Monday, June 14, 2010

The very basics of great photographs

It's impossible to teach good photography or Photoshop in one simple lesson. However, I can run through the very basics of what's needed for a great photograph.
  1. Shoot as high resolution as you can with your camera and get as high resolution camera as you can afford.
  2. Get the lighting and exposure as close to perfect as you can, including white balance. If the lighting is poor, open blinds or turn on lights. Outside, move the subject if possible to a well lit area with indirect light (early and late day light is the BEST), use the flash and know the range of the flash.
  3. Lock the focus - Hold your shutter button half way down, check your frame and finish pressing the shutter button.
  4. Place your subject off-center or try a different angle other than eye level.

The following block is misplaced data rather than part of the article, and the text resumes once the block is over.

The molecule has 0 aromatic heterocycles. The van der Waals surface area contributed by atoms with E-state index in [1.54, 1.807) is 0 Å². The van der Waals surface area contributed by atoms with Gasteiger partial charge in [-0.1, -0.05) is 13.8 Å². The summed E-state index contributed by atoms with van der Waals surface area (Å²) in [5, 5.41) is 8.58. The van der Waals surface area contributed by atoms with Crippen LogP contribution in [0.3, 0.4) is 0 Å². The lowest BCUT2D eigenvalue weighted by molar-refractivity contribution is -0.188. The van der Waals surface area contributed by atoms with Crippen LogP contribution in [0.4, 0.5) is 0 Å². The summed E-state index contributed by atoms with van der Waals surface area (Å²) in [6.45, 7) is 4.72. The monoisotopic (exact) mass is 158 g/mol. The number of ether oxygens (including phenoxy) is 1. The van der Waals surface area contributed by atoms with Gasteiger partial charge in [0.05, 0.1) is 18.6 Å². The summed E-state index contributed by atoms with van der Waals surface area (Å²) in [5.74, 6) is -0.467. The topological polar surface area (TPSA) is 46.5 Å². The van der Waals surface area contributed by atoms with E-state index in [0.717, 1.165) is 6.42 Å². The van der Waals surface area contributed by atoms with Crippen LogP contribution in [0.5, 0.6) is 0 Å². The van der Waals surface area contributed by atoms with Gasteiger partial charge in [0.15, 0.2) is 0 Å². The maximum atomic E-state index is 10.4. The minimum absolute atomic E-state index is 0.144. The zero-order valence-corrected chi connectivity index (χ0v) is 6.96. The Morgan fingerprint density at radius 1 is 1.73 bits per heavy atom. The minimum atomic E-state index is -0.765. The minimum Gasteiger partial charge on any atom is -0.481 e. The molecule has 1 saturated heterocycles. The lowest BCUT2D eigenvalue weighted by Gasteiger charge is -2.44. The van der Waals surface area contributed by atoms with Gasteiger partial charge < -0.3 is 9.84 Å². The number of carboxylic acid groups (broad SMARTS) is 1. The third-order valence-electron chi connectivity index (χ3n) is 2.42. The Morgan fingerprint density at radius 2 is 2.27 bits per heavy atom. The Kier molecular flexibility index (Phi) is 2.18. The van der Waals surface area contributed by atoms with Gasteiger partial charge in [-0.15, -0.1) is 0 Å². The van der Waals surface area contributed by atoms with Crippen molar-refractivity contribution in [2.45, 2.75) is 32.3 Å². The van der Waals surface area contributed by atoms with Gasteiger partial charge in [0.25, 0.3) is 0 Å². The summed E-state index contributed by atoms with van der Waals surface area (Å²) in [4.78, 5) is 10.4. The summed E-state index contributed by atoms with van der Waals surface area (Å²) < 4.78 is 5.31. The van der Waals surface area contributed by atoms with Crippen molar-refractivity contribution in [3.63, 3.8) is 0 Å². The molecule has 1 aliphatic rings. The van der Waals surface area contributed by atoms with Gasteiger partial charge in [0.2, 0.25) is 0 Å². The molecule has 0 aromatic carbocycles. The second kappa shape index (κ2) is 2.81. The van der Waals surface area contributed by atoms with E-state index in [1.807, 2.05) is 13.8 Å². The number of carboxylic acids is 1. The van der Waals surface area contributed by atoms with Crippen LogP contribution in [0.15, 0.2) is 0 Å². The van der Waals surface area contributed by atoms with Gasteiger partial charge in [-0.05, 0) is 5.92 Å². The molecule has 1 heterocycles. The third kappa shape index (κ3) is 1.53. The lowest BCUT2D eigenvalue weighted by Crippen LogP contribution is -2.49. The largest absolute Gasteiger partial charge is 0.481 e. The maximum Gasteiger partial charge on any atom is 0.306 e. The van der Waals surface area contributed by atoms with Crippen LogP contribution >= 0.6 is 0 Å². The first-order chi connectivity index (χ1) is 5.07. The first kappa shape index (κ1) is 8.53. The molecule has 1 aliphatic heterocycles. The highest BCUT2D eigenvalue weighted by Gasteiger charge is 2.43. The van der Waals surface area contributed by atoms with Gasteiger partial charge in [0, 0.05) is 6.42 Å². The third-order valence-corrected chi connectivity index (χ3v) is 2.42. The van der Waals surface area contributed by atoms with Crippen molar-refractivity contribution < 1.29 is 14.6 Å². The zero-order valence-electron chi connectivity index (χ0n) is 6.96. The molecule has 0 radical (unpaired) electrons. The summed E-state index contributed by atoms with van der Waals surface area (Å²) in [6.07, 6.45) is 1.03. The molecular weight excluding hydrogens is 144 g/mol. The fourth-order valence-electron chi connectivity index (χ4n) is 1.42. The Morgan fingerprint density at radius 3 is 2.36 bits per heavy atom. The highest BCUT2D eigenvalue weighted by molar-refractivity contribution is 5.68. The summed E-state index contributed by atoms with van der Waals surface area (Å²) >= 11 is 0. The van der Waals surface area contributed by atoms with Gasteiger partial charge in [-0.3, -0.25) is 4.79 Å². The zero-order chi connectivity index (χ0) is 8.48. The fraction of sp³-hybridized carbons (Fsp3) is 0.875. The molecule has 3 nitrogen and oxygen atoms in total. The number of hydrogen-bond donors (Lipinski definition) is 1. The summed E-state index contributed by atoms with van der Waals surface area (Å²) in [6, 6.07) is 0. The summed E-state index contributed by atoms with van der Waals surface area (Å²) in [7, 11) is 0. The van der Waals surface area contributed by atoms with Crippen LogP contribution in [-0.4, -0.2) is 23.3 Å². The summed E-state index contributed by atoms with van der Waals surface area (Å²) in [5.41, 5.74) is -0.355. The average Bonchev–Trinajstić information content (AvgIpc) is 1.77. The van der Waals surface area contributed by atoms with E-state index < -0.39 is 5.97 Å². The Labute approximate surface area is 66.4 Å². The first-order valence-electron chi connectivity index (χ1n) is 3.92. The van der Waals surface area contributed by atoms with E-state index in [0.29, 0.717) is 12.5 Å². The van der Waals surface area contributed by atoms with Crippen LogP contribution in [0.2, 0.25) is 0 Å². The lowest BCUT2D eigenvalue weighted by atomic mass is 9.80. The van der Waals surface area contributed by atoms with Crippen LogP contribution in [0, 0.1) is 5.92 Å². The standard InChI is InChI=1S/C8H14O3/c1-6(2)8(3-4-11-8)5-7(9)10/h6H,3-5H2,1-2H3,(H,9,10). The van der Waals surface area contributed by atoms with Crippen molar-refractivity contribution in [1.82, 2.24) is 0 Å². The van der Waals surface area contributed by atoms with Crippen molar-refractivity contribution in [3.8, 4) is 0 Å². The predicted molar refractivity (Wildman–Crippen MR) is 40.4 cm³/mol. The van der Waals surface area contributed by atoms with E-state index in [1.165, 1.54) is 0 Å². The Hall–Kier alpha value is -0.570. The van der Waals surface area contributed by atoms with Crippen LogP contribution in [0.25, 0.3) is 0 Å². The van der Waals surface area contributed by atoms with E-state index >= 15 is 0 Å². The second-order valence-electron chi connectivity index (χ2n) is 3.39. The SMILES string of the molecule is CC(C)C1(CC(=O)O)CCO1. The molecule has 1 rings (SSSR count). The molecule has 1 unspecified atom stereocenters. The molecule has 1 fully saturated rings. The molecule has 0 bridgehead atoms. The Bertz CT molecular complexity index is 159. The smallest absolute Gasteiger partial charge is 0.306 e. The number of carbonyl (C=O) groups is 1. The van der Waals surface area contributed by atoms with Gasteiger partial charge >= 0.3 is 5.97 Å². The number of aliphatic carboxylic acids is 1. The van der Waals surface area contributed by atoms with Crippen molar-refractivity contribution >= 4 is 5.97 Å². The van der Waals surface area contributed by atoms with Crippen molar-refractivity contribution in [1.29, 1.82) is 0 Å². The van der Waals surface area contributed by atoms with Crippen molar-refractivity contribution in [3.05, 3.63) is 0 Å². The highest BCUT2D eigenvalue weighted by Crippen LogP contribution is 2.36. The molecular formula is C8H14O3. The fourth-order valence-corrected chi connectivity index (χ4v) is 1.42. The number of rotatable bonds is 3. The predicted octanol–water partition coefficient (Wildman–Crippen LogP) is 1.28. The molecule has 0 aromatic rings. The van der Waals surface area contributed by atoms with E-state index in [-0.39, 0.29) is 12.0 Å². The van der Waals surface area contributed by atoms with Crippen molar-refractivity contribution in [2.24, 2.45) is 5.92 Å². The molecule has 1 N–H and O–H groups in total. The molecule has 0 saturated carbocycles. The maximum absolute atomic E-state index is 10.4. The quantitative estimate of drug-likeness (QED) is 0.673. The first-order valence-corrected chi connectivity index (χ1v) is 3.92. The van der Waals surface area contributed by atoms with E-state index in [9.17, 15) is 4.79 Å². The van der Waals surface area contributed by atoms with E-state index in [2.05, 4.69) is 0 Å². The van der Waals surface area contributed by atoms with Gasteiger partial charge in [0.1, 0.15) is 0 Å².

5. Always shoot in RAW and adjust your images as close as you can prior to processing to PSD.
  6. Working file is PSD, all changes are done on layers, not on the image itself. Use adjustment layers not to damage original pixels.
  7. From the PSD you save the sizes and formats you need but always keep a PSD backup file. Opening and resaving a jpg file degrades upon each save.
Example:
In the example below, natural light gives interesting soft shadows without the harsh shadows that direct sunlight would cause.

Instead of standing and taking the picture down at the subject, in this case, getting down to kitties level makes for a much more interesting photograph.


1 comment:

saa said...

nice to know you, and glad to find such a good artical!.........................